Quite frequently, both in my research and in a number of discussions with leaders and members of virtual teams I hear the term work share used. The term work share is often used as an interchangeable term for virtual teams and always in the same context. I would suggest that while they are certainly very related terms they are not quite interchangeable, work is indeed shared between teams and team members in virtual teams but the virtual teams themselves are not “work share” so in reality the organisational structure is one of virtual teams and the way in which the function is through work share. So what are the differences between virtual teams and work share?
Workshare versus virtual teams
By focusing on the task and its method of performance through the use of the term work share, as opposed to focusing on the personnel involved in undertaking the shared work may even have the unanticipated effect of dehumanising the endeavour and could, in its self contribute to some of the issues I encounter when dealing with some virtual team undertakings.
I believe that as humans we have a tendency to want, or even to need to categorise things, for everything and everyone to have a label and a box. Some of the technical personnel involved in many of the organisations I have dealt with are more comfortable dealing with the technical issues rather then the human, the hard facts rather than the soft skills, as such the use of the term work share as opposed to the use of the term virtual team can take the human element away from the work being undertaken, no mention of teams at all in the name, just the work at hand.
By focusing on the technical work it then becomes easier to ignore or at least minimise the potential interpersonal issues that arrise during the execution of the work, many issues arise in co-located teams of course, but typically these are expected, almost immediately visible and relatively easy to manage. Issues occurring between team members separated by time and/or distance are often harder for leaders and managers to detect as they are at least 50% out of the vision and direct day to day knowledge of the leadership, and to co-opt and paraphrase the well known management term, “if you can see it, you can manage it…” Often these issues occurring at distance, be they technical, personal or structural will only manifest themselves when things start to go wrong and fingers begging to be pointed, a dysfunctional team will essentially start to turn on its self when things go wrong while a functional and aligned team will be mutually supportive and work together to make sure problems don’t happen in the first place, and when they do, fix them between themselves.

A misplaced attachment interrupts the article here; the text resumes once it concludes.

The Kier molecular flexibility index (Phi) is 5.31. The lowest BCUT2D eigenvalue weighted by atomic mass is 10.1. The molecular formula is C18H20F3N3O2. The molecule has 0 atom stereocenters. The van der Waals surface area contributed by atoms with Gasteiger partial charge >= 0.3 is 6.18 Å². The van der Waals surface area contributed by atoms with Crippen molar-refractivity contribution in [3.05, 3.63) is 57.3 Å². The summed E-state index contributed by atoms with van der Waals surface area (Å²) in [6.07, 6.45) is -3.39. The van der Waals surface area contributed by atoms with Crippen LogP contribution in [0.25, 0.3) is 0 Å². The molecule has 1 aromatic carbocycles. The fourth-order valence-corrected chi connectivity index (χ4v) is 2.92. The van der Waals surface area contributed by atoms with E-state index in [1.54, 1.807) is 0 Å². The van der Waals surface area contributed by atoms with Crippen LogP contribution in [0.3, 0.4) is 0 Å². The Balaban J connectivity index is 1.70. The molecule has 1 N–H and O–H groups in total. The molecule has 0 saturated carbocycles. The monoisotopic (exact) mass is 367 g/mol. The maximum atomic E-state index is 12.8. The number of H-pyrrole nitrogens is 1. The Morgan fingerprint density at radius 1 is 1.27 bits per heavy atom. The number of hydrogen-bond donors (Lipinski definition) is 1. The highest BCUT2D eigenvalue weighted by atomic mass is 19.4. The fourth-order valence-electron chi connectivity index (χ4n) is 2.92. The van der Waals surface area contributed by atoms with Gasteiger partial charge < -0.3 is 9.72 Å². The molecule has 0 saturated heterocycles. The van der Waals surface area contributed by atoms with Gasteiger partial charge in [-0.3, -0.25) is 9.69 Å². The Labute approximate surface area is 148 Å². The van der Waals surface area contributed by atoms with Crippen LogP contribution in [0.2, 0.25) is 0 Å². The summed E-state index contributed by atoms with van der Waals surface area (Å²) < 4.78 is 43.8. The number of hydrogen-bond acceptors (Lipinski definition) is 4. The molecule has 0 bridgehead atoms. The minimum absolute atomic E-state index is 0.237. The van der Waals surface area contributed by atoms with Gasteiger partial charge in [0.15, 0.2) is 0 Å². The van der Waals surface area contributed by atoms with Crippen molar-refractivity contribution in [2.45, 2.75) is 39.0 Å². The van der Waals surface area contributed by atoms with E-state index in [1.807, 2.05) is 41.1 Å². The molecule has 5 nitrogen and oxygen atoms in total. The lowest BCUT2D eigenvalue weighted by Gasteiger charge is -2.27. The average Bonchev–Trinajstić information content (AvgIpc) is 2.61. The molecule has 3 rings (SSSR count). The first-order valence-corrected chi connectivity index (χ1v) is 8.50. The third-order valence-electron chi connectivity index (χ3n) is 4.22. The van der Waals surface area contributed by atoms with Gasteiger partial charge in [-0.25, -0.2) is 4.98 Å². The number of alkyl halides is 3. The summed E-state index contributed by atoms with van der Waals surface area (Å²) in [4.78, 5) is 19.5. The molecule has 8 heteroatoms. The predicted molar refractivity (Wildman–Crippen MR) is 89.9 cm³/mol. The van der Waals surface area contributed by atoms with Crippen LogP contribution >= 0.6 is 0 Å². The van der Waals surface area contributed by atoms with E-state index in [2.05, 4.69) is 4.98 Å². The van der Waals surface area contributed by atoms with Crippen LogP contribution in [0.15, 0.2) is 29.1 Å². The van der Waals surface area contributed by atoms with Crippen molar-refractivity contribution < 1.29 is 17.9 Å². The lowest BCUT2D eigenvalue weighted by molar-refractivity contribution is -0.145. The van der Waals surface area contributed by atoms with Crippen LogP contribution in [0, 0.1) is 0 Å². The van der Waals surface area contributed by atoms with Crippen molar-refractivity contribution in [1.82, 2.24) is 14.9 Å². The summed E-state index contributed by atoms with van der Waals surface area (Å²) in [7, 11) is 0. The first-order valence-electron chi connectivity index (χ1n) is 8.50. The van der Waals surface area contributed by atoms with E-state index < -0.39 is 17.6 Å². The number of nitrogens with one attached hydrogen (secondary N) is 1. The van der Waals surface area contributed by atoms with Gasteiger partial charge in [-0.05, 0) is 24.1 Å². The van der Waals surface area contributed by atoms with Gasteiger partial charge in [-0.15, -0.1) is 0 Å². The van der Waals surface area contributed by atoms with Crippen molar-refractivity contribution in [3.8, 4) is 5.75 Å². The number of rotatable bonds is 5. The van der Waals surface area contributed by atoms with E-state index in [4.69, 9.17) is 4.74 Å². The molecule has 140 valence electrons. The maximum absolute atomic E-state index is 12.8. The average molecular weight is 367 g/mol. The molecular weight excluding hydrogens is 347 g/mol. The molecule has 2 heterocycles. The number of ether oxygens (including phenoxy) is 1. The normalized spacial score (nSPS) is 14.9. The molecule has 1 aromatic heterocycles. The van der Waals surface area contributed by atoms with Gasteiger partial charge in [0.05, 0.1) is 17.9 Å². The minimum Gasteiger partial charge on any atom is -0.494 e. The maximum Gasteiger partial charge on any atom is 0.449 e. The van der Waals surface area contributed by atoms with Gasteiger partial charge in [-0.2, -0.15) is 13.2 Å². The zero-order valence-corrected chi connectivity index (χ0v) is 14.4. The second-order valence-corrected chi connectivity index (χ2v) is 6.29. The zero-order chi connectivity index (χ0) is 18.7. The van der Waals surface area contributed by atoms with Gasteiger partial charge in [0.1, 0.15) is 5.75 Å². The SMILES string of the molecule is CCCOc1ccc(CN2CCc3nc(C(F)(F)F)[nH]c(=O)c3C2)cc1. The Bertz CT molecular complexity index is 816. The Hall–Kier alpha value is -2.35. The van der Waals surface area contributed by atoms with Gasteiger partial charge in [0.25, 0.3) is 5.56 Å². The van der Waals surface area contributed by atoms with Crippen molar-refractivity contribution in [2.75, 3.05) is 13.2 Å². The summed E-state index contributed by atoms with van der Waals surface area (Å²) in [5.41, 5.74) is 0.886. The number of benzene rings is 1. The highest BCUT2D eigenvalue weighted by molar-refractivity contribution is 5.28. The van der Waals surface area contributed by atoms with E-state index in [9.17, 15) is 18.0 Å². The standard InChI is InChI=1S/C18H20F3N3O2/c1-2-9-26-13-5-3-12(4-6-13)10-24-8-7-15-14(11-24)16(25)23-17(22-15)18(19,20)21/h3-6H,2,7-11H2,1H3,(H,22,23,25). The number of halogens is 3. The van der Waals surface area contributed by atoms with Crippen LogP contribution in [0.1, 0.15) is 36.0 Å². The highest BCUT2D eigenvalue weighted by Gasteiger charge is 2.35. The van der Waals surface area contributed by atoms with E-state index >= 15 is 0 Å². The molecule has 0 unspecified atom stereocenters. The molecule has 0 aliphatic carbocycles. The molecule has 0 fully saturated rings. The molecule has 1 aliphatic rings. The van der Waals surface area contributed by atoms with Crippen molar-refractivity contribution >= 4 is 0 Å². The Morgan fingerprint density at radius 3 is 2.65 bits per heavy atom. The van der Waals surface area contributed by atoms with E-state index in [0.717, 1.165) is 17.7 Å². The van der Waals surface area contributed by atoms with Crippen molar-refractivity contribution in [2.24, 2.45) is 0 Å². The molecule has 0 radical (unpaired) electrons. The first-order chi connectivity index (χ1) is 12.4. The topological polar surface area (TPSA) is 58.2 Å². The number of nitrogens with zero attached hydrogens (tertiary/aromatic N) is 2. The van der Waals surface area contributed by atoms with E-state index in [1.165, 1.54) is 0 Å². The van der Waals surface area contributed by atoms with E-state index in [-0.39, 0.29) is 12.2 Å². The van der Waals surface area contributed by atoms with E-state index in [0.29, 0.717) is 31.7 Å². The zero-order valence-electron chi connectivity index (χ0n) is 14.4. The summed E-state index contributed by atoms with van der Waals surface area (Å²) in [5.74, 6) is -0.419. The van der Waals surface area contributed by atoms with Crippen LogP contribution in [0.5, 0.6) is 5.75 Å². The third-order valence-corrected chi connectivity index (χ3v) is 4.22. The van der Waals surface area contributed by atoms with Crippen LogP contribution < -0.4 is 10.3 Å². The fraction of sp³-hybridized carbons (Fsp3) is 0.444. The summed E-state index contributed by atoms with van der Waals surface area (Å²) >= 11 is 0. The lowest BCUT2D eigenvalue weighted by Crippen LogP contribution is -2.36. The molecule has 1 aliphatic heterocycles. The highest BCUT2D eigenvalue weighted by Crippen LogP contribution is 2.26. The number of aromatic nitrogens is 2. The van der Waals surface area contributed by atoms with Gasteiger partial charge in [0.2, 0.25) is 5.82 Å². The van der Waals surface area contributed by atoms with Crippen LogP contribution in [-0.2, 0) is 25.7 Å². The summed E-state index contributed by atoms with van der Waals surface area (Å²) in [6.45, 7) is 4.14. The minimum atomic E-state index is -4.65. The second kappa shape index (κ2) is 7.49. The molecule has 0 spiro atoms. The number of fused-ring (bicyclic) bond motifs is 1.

By referring to your team members as a virtual team you are, in effect, acknowledging that they are employed to collaborate on their assigned work in a virtual environment, they share their work and they should also share responsibility for the successful delivery of that work.
So, by all means continue to use both terms, or indeed additional terms if they are in your corporate vocabulary, but be cognisant of the potential for confusion in the use of each term.
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